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Thread: Going toiletless for 3 weeks!

  1. #1

    Default Going toiletless for 3 weeks!

    No, this isn't referring to simulation incontinence, I just thought the title was catchy. I am instead referring to what I will be doing this summer.

    Starting at the begining of July I will be bound for Beijing, I will then take a train into the country side to begin my 3 week adventure of teaching English to school children in a rural village in the country side.

    This is a study abroad program through my university that I am doing it with, in conjunction with a university in California and Beijing. I am SUPER SUPER SUPER excited to do this.

    I just thought I'd let you all know and also ask if anyone else has done study abroad and what their experience was with it?

    PS: the title is not false advertising, since I will be with out a traditional toilet while in the country side.

  2. #2


    So why not bring a 3 week supply of diapers then :P

  3. #3


    Sounds like you'd better start practicing voiding your bladder and bowels without the help of a toilet or diaper to be sure you're able to do it when you finally hit rural China. So stick a sign in your backyard reading "DTA's toilet" and squat there from now on

    Ok, on a more serious note, I think the toilet problem will be your least problem, although you may find that you will need it a lot more often in rural China. I can't really help you with China - never been there, and from what I hear, when people go to rural areas of 2nd or 3rd world countries, they often get problems with the food and water there because our bodies are used to absolutely clean-freak clean food and get upset at the tiniest bit of bacteria in there. So make sur eto take a fair amount of medicine related to diarrhea or food related problems, and of course check on your immunization. But I reckon people have told you that numerous times before.

    I'm not sure how much you've already learned about the Chinese language and culture, but make sure to spend enough time reading books or internet acticles about the Chinese, their customs and culture. It helps to have a basic understanding of how the Chinese think and act to avoid awkward situations. Asian cultures are almost the complete opposite compared to American culture (read Geert Hoofsteede's "On Cultures and Civlizations"), so be sure to learn how to act and get along in such cultures.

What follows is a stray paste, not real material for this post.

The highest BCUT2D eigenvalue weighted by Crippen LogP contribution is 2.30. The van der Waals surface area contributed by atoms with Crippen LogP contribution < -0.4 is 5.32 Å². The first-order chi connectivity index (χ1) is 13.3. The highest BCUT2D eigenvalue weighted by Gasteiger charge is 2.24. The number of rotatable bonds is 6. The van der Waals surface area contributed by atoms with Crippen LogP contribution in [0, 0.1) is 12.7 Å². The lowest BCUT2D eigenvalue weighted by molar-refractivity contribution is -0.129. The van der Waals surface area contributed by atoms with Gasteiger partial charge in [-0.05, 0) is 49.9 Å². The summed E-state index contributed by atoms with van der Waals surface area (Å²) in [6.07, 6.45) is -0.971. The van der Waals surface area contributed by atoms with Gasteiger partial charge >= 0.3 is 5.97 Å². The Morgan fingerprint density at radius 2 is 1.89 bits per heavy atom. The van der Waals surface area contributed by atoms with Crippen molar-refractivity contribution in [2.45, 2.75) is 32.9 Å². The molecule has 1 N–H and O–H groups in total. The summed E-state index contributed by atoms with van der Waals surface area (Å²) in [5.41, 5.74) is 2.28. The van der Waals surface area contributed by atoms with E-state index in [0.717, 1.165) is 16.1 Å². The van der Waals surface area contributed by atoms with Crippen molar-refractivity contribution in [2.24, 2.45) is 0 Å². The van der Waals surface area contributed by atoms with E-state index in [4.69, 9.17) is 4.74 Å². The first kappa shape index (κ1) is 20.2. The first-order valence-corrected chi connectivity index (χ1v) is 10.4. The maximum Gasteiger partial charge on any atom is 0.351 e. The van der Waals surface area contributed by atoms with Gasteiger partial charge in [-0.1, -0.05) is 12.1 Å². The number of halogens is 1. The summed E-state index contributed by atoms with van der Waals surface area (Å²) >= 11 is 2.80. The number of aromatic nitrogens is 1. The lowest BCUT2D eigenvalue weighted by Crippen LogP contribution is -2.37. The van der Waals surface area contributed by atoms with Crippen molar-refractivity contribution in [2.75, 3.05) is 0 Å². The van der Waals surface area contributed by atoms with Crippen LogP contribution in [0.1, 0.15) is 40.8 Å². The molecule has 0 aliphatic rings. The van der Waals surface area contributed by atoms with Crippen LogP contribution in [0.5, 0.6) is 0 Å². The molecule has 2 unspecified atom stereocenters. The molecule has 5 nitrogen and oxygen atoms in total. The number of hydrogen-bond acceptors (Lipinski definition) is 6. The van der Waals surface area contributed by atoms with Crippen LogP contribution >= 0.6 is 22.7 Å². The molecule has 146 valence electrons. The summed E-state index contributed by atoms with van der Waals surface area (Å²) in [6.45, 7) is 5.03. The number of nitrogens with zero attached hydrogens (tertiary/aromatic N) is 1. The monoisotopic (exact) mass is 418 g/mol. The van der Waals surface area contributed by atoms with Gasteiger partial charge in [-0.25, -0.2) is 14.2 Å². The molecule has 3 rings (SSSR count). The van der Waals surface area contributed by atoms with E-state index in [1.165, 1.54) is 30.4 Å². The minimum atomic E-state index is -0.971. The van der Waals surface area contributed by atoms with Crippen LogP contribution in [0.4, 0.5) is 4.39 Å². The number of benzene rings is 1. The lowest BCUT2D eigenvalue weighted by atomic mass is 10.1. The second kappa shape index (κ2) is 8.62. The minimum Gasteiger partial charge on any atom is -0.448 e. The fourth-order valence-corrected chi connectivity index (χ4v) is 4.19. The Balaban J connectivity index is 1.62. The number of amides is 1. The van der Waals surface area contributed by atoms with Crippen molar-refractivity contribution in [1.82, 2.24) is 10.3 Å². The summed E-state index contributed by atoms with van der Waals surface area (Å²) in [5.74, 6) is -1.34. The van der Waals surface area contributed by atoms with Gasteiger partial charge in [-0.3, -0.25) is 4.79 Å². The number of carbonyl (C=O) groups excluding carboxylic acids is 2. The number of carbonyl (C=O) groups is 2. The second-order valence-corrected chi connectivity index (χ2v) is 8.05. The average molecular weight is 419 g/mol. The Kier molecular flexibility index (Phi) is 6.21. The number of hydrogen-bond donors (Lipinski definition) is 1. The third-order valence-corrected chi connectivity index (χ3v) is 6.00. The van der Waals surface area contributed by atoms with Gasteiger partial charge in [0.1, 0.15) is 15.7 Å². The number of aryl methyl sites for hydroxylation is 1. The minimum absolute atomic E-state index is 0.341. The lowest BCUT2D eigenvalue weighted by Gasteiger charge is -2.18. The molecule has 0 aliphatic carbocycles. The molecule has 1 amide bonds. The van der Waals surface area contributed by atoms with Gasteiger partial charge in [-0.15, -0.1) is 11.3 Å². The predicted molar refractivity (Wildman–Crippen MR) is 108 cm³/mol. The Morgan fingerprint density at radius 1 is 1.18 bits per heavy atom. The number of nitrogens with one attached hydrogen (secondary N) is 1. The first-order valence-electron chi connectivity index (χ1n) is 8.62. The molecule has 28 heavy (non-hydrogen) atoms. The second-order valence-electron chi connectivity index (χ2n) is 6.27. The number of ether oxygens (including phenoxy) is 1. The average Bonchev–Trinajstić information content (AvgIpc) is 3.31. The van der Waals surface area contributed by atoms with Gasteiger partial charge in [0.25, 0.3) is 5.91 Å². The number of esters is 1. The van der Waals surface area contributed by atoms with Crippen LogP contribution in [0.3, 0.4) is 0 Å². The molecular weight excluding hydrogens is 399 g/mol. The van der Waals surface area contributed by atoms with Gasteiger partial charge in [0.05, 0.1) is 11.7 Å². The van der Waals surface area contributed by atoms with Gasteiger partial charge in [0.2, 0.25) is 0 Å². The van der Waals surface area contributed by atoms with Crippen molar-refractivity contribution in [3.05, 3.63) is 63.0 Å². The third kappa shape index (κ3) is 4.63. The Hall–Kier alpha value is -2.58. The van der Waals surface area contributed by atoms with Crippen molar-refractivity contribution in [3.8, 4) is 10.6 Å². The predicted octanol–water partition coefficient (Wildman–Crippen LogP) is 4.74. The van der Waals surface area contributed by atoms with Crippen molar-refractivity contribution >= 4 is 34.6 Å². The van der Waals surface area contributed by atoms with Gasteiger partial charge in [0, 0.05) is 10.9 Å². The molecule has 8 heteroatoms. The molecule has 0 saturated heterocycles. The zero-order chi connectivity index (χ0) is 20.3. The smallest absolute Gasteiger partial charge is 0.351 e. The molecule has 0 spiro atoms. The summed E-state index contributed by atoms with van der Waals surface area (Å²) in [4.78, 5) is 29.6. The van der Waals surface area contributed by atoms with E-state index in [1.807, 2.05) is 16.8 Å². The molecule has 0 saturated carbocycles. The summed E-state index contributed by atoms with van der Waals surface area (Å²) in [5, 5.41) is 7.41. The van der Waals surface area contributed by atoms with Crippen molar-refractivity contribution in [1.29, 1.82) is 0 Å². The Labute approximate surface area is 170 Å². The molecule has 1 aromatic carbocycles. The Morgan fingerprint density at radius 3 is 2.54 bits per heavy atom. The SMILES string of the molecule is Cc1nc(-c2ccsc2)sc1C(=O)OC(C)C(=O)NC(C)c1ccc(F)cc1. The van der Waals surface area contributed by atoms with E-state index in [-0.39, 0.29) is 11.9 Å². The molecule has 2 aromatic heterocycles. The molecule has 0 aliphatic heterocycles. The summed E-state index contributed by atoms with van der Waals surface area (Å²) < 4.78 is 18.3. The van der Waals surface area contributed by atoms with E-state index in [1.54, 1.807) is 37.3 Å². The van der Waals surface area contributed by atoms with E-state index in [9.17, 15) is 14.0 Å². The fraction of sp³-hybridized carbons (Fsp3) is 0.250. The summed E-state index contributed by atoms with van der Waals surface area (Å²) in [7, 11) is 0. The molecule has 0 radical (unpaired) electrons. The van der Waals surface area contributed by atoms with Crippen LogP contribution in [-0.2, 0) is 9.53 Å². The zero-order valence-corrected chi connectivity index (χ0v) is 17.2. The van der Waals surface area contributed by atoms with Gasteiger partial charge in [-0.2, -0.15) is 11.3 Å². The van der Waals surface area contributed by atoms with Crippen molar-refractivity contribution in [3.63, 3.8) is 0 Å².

Other than that, make sure you do not only consider this work&study, but also fun and the very valuable chance to get to know other opportunity your parents' generation didn't really have.


  4. #4


    Yes, what Peachy says! Bring Immodium!

    I haven't spent time in rural China but I have spent a lot of time in India and trust me when I say that you might be needing some diapers after all.

  5. #5


    I spent a few weeks in China last year. See: my very informative and interesting blogs on the subject.

    You'll most likely have a much better time than I did for most of the trip (I don't speak Chinese and was expected to, apparently, uh oh). What to expect:

    Walking outside is like walking into a cloud. A really warm sticky polluted cloud. Really it was so gross. There's nothing you can really do about that except to dress lightly. Sweating is a big thing.

    If you can't get used to squat toilets then get used to going outside. Lots of places don't have Western toilets and I just couldn't do it, so I had to more often than not.

    Despite what people tell you and sell you, I didn't get a single mosquito bite, and I went across a good portion of the continent.

    Crap food and drinks are cheap! You can get like 20 ounces of soda for 10 cents there if you go to grocery stores ever. It was great. And good ramen too.

    Beware buses. Seriously, they will kill you. They drive anywhere they want because they're the biggest cars on the road and tend to not care about pedestrians. We almost got run over a few times :|

    If you ever go to one of those places where you can haggle for stuff, always offer insanely low and only change your offer by a tiny amount every time. They'll hate you after the transaction, but it works. I got something I wanted from 700 yuan (~$100) to 60 (~$9). It probably wasn't worth even that, but it was a cool little thing, and it was funny to watch them freak out after I offered
    ok 60

    Hmmm... write stuff down! This is all from memory but I remember it so well because I wrote everything down. Especially for your trip which actually has a purpose.

  6. #6


    Quote Originally Posted by Point Blanch View Post
    Hmmm... write stuff down! This is all from memory but I remember it so well because I wrote everything down. Especially for your trip which actually has a purpose.